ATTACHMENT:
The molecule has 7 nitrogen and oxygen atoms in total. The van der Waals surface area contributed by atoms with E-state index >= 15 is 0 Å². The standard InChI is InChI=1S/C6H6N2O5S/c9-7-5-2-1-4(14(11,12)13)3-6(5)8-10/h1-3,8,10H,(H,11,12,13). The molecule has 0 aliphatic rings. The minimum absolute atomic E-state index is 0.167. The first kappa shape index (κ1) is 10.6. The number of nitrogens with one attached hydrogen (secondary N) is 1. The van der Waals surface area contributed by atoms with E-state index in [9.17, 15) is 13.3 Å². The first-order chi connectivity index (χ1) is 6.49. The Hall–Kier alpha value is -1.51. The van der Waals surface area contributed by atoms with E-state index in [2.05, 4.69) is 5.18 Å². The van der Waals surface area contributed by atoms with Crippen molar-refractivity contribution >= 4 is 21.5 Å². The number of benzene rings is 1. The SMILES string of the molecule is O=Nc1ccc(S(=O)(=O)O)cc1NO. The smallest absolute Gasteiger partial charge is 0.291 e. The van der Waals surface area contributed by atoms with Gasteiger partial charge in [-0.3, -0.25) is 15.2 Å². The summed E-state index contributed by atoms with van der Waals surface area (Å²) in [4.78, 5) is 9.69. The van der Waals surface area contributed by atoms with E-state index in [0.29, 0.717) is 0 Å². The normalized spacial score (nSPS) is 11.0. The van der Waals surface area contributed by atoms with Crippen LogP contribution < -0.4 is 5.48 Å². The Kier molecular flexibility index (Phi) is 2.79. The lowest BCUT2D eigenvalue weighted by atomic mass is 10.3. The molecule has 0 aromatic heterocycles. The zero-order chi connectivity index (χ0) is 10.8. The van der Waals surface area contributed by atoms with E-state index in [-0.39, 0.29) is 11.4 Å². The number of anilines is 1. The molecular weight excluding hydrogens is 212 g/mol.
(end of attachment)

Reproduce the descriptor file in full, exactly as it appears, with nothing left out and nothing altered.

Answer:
The molecule has 7 nitrogen and oxygen atoms in total. The van der Waals surface area contributed by atoms with E-state index >= 15 is 0 Å². The standard InChI is InChI=1S/C6H6N2O5S/c9-7-5-2-1-4(14(11,12)13)3-6(5)8-10/h1-3,8,10H,(H,11,12,13). The molecule has 0 aliphatic rings. The minimum absolute atomic E-state index is 0.167. The first kappa shape index (κ1) is 10.6. The number of nitrogens with one attached hydrogen (secondary N) is 1. The van der Waals surface area contributed by atoms with E-state index in [9.17, 15) is 13.3 Å². The first-order chi connectivity index (χ1) is 6.49. The Hall–Kier alpha value is -1.51. The van der Waals surface area contributed by atoms with E-state index in [2.05, 4.69) is 5.18 Å². The van der Waals surface area contributed by atoms with Crippen molar-refractivity contribution >= 4 is 21.5 Å². The number of benzene rings is 1. The SMILES string of the molecule is O=Nc1ccc(S(=O)(=O)O)cc1NO. The smallest absolute Gasteiger partial charge is 0.291 e. The van der Waals surface area contributed by atoms with Gasteiger partial charge in [-0.3, -0.25) is 15.2 Å². The summed E-state index contributed by atoms with van der Waals surface area (Å²) in [4.78, 5) is 9.69. The van der Waals surface area contributed by atoms with E-state index in [0.29, 0.717) is 0 Å². The normalized spacial score (nSPS) is 11.0. The van der Waals surface area contributed by atoms with Crippen LogP contribution < -0.4 is 5.48 Å². The Kier molecular flexibility index (Phi) is 2.79. The lowest BCUT2D eigenvalue weighted by atomic mass is 10.3. The molecule has 0 aromatic heterocycles. The zero-order chi connectivity index (χ0) is 10.8. The van der Waals surface area contributed by atoms with E-state index in [-0.39, 0.29) is 11.4 Å². The number of anilines is 1. The molecular weight excluding hydrogens is 212 g/mol.